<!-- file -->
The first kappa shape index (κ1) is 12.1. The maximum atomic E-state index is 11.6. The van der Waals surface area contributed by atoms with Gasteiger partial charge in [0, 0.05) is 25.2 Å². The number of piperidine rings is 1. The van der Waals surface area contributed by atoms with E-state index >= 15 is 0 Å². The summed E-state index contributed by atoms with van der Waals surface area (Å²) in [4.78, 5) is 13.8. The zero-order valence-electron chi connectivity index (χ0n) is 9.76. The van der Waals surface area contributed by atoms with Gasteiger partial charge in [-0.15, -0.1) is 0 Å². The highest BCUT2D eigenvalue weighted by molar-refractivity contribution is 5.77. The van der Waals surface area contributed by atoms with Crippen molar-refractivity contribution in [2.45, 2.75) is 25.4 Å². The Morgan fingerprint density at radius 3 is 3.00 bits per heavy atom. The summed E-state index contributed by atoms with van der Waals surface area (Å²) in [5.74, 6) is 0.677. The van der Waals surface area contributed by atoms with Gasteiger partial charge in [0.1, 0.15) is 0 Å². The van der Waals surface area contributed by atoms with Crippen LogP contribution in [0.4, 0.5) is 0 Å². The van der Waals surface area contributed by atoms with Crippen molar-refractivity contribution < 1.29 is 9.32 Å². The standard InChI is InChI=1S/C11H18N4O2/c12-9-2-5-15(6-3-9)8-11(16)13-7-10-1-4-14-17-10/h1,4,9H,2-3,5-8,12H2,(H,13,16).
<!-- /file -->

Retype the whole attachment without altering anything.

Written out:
The first kappa shape index (κ1) is 12.1. The maximum atomic E-state index is 11.6. The van der Waals surface area contributed by atoms with Gasteiger partial charge in [0, 0.05) is 25.2 Å². The number of piperidine rings is 1. The van der Waals surface area contributed by atoms with E-state index >= 15 is 0 Å². The summed E-state index contributed by atoms with van der Waals surface area (Å²) in [4.78, 5) is 13.8. The zero-order valence-electron chi connectivity index (χ0n) is 9.76. The van der Waals surface area contributed by atoms with Gasteiger partial charge in [-0.15, -0.1) is 0 Å². The highest BCUT2D eigenvalue weighted by molar-refractivity contribution is 5.77. The van der Waals surface area contributed by atoms with Crippen molar-refractivity contribution in [2.45, 2.75) is 25.4 Å². The Morgan fingerprint density at radius 3 is 3.00 bits per heavy atom. The summed E-state index contributed by atoms with van der Waals surface area (Å²) in [5.74, 6) is 0.677. The van der Waals surface area contributed by atoms with Gasteiger partial charge in [0.1, 0.15) is 0 Å². The van der Waals surface area contributed by atoms with Crippen LogP contribution in [0.4, 0.5) is 0 Å². The van der Waals surface area contributed by atoms with Crippen molar-refractivity contribution < 1.29 is 9.32 Å². The standard InChI is InChI=1S/C11H18N4O2/c12-9-2-5-15(6-3-9)8-11(16)13-7-10-1-4-14-17-10/h1,4,9H,2-3,5-8,12H2,(H,13,16).